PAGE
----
The devil is in the details
If you’ve ever coached a kids team or helped plan/run an event made specifically for kids, you know that sometimes the biggest obstacle is the parents.
It’s hard to do anything with children today, from school to extracurricular activities and more, without parents giving their two-cents on a matter. And why shouldn’t they? It’s their kid, after all. But at what point do parents become a bigger problem- causing more distraction than support system?
As it turns out, it happens pretty often.
Seven-year-old Grayson Powell and his youth bowling team learned that the hard way earlier this week when their first-place tournament medals were taken away after a dispute seemingly caused by the parents. And it all had to do with their uniform.
Have we gone too far?
Grayson is only seven years old, but he already has a passion and knack for bowling. Hopefully his recent experience doesn’t ruin that.
Earlier this week, Grayson had his first-ever bowling tournament, where he wowed everybody with an impressive score of 171. Before the tournament, he was bowling an average of 103. His big points helped earn his team first place in the Newfoundland’s Youth Bowling league’s tournament at St. Pat’s Bowling Lanes up in Canada.
But just before their medal ceremony, Grayson’s mom and several other of his teammates’ parents were pulled aside and informed that their sons’ team had been disqualified.
What for? According to even organizers, the boys’ pants weren’t black enough.
Above, you can see a picture of the jeans Grayson wore to the tournament. If you had to describe them in one color, you’d likely say they are black. But according to NL Youth Bowling workers, they weren’t dark enough and thus didn’t meet the league’s uniform rules.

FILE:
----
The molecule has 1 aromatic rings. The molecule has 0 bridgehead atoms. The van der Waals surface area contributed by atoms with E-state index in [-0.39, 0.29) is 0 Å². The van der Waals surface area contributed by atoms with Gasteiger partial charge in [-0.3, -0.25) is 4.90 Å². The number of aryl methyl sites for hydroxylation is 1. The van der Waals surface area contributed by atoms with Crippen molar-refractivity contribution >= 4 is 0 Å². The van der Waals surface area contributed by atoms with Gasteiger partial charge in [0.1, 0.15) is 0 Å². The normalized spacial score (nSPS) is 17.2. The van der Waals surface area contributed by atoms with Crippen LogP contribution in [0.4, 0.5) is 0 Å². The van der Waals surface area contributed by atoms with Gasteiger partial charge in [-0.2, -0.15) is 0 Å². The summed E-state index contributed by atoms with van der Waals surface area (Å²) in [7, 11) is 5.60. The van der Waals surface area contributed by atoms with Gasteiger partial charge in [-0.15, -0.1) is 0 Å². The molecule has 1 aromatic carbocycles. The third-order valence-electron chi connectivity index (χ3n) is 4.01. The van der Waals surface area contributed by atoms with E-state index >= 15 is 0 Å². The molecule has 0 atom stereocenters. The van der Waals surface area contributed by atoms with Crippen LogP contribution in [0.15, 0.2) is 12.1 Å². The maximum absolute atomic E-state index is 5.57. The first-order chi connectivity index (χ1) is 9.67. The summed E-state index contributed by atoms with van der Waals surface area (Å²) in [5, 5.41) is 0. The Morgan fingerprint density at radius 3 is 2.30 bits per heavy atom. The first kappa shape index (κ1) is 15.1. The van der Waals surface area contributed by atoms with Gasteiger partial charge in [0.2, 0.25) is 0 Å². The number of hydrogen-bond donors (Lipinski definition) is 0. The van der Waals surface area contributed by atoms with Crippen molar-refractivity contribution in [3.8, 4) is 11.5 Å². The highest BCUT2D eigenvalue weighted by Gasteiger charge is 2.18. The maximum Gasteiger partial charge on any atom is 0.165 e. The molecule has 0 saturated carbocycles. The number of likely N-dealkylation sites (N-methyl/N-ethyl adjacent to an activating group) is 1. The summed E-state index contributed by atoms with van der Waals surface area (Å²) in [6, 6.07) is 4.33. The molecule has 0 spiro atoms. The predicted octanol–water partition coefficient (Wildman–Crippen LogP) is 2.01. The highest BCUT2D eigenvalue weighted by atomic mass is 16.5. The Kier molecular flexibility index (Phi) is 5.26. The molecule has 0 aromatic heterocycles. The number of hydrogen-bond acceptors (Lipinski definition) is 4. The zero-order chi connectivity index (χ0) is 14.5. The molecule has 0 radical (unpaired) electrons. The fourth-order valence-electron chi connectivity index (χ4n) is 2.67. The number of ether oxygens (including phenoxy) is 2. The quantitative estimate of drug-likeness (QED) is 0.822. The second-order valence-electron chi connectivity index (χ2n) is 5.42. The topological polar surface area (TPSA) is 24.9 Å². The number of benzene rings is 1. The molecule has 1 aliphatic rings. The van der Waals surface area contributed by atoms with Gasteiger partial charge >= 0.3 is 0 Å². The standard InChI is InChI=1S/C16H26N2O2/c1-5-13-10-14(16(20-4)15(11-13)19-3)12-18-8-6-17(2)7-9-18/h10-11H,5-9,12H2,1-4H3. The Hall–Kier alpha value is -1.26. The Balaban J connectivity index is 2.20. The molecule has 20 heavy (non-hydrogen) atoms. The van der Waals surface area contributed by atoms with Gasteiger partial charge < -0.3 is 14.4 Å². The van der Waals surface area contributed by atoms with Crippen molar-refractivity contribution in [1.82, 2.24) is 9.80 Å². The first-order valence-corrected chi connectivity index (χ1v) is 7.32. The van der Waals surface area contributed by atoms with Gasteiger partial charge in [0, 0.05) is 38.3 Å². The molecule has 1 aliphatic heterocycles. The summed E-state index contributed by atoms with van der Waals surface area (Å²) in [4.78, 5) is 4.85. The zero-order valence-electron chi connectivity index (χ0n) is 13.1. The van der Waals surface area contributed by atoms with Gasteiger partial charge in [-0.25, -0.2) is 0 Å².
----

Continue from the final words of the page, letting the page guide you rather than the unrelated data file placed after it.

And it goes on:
This violation resulted in a disqualification that denied the boys their hard-earned medals just moments before they were set to receive them.
Naturally, this didn’t bode well for the team, their parents, the league organizers, and other parents at the tournament.
“The rule is you have to wear black pants,” Grayson’s father Todd explained. “He did wear a faded black jean. I understand the rule, I’m not arguing the rule whatsoever […] The problem I have is that they allowed him to bowl prior [… the league] could have approached him and said ‘Grayson needs to wear black pants’ […] Neither was said, so they continued to let Grayson bowl in this tournament.”
Todd then implied that Gord Davis, an executive of the Youth Bowling League, supported the disqualification because it allowed his team to win first place. “If this is what sport is about when it comes to kids… shame on them.”
But not everyone agreed with Todd’s remarks. Another parent, Mark Whiffen, came to Davis and the league’s defense, writing:
“Anyone who has ever volunteered organizing these events and running programs like minor hockey, ball, bowling etc often give more hours in a week than some people work. I have regularly seen coaches spend more time dealing with griping parents than actually coaching. This may be very unfortunate for the kids, but any objective look at it will place the responsibility in the parents court. The real unfortunate situation here is that the parents did not do what they should have done, and as a result put the organizers in an untenable position; eating still more of their time, after they volunteered countless hours. Unfortunate yes, but stop beating the organizers and take responsibility. Even better, get involved and volunteer.”
But Gordon Davis wasn’t about to sit by silently. Here’s how the league lashed back. Keep reading!